Red Light Cameras

So reading through the blogosphere yesterday Uncle posted about someone getting 5 red light tickets, but they weren’t his.  I had meant at the time to do a blog post on the subject but never got around to it.  Uncle’s post gave me renewed vigor.

Red light cameras strike a special nerve with me.  The arguments for their use are much like the arguments for gun control, it makes everyone safer.  The actual numbers from the field though show the complete opposite however, again, just like gun control.

My mom got a red light ticket back home.  It was actually her vehicle in this instance.  A couple weeks later some friends of hers who live out of town called and asked about the same intersection.  The interesting thing though about these tickets is they were for turning right on red, which is legal at that intersection.

As it is a sequence of still photographs as opposed to video, you can not defend yourself by showing you came to a complete stop.  You’re stuck paying the ticket.  Ahh, a ticket, maybe it is done for revenue.  Camera tickets are not reported to insurance companies or otherwise scored in your driving record.  It’s the equivalent of getting a parking ticket(California and Oregon excluded).  You are requested to pay this please for doing X, it’s a penance, except they’re charging people now a penance for something that is legal.  I voiced my displeasure by preaching to the choir and then it happened.  An article was posted in the town paper from where I grew up.  I read the article and damn near had an embolism from my blood pressure going through the roof.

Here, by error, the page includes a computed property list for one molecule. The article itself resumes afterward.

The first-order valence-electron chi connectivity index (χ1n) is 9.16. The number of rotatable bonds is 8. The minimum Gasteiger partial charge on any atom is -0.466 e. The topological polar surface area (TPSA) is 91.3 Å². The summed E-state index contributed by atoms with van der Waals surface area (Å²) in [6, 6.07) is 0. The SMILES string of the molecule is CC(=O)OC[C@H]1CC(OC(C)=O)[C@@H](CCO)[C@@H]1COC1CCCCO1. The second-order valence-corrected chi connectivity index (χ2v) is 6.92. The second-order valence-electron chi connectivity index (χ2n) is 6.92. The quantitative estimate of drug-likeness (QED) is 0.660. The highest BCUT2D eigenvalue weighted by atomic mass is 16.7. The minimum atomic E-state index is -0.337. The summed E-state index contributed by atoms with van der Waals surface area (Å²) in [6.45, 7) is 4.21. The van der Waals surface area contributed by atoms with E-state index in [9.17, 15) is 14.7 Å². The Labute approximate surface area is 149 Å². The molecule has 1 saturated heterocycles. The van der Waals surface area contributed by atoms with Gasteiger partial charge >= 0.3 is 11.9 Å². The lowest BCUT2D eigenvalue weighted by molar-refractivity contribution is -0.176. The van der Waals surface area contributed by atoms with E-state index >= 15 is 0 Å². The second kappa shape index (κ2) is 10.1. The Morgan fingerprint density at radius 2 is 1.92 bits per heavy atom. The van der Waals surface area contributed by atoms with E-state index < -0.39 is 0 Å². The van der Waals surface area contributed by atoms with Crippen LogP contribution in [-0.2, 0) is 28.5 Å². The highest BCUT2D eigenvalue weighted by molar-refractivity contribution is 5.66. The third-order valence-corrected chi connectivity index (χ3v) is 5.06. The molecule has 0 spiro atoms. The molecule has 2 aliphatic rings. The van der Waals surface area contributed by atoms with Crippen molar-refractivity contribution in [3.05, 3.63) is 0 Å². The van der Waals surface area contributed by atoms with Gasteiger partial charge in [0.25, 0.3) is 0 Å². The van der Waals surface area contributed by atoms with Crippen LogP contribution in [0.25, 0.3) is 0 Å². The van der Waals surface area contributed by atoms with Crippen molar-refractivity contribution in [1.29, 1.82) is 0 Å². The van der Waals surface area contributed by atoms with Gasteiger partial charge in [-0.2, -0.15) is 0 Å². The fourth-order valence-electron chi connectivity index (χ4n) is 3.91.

Those who question the program’s validity will admit that there does seem to be a relationship between the cameras and the safety of people. Unfortunately, some politicians and pundits are inserting a “but …” and making claims that just are not true.

After my initial rage subsided I decided that I needed to bitch beyond the choir, to the no talent ass clowns politicians pushing this garbage.  After forwarding the article to “The Short Lady with the Grey Hair” she decided to send a letter as well.  Here is a copy of my letter for the internet to retain for all eternity.

Mr. Lewis,
There are some other issues you do not cover in your statement regarding photo enforcement at intersections.

As the rates of people committing infractions drop, revenue decreases.  Revenue is needed to maintain and operate the cameras.  As that revenue drops either the cameras are no longer maintained, or things are done which produce false positives to create revenue.  In either case people are or can be falsely cited for infractions.  Examples of this are ticketing everyone who turns right on red even though it’s legal.  As it is only pictures, NOT video it is impossible to prove guilt using them, however in a court room the images are looked at as divine judgment of guilt.

I will not argue that they can help decrease accidents, however accidents are caused by people blowing lights as through traffic.  Making a right hand turn on red is perfectly legal unless specific sings are in place to indicate otherwise.  However when I hear of different individuals getting a ticket for something perfectly legal at the same intersection is shows corruption and greed within the system.  It displays the real need for these cameras is to increase revenue.